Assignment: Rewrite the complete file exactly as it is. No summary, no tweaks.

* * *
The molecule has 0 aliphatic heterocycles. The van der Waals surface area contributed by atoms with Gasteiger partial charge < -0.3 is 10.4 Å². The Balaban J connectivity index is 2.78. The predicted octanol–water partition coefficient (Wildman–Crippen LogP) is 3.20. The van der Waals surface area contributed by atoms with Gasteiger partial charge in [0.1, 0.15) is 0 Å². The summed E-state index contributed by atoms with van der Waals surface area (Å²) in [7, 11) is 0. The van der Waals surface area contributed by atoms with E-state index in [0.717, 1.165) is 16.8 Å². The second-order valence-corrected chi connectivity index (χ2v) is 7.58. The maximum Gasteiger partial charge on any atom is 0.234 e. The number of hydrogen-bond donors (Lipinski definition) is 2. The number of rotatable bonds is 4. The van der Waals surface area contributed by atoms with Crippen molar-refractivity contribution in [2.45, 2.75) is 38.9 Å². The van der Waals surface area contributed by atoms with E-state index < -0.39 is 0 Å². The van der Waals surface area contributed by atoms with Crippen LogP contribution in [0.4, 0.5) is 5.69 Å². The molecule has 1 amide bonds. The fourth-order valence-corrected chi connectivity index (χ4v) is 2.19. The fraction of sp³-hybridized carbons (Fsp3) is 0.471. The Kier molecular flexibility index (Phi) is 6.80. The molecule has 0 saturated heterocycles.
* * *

The molecule has 0 aliphatic heterocycles. The van der Waals surface area contributed by atoms with Gasteiger partial charge < -0.3 is 10.4 Å². The Balaban J connectivity index is 2.78. The predicted octanol–water partition coefficient (Wildman–Crippen LogP) is 3.20. The van der Waals surface area contributed by atoms with Gasteiger partial charge in [0.1, 0.15) is 0 Å². The summed E-state index contributed by atoms with van der Waals surface area (Å²) in [7, 11) is 0. The van der Waals surface area contributed by atoms with E-state index in [0.717, 1.165) is 16.8 Å². The second-order valence-corrected chi connectivity index (χ2v) is 7.58. The maximum Gasteiger partial charge on any atom is 0.234 e. The number of hydrogen-bond donors (Lipinski definition) is 2. The number of rotatable bonds is 4. The van der Waals surface area contributed by atoms with Crippen molar-refractivity contribution in [2.45, 2.75) is 38.9 Å². The van der Waals surface area contributed by atoms with E-state index < -0.39 is 0 Å². The van der Waals surface area contributed by atoms with Crippen LogP contribution in [0.4, 0.5) is 5.69 Å². The molecule has 1 amide bonds. The fourth-order valence-corrected chi connectivity index (χ4v) is 2.19. The fraction of sp³-hybridized carbons (Fsp3) is 0.471. The Kier molecular flexibility index (Phi) is 6.80. The molecule has 0 saturated heterocycles.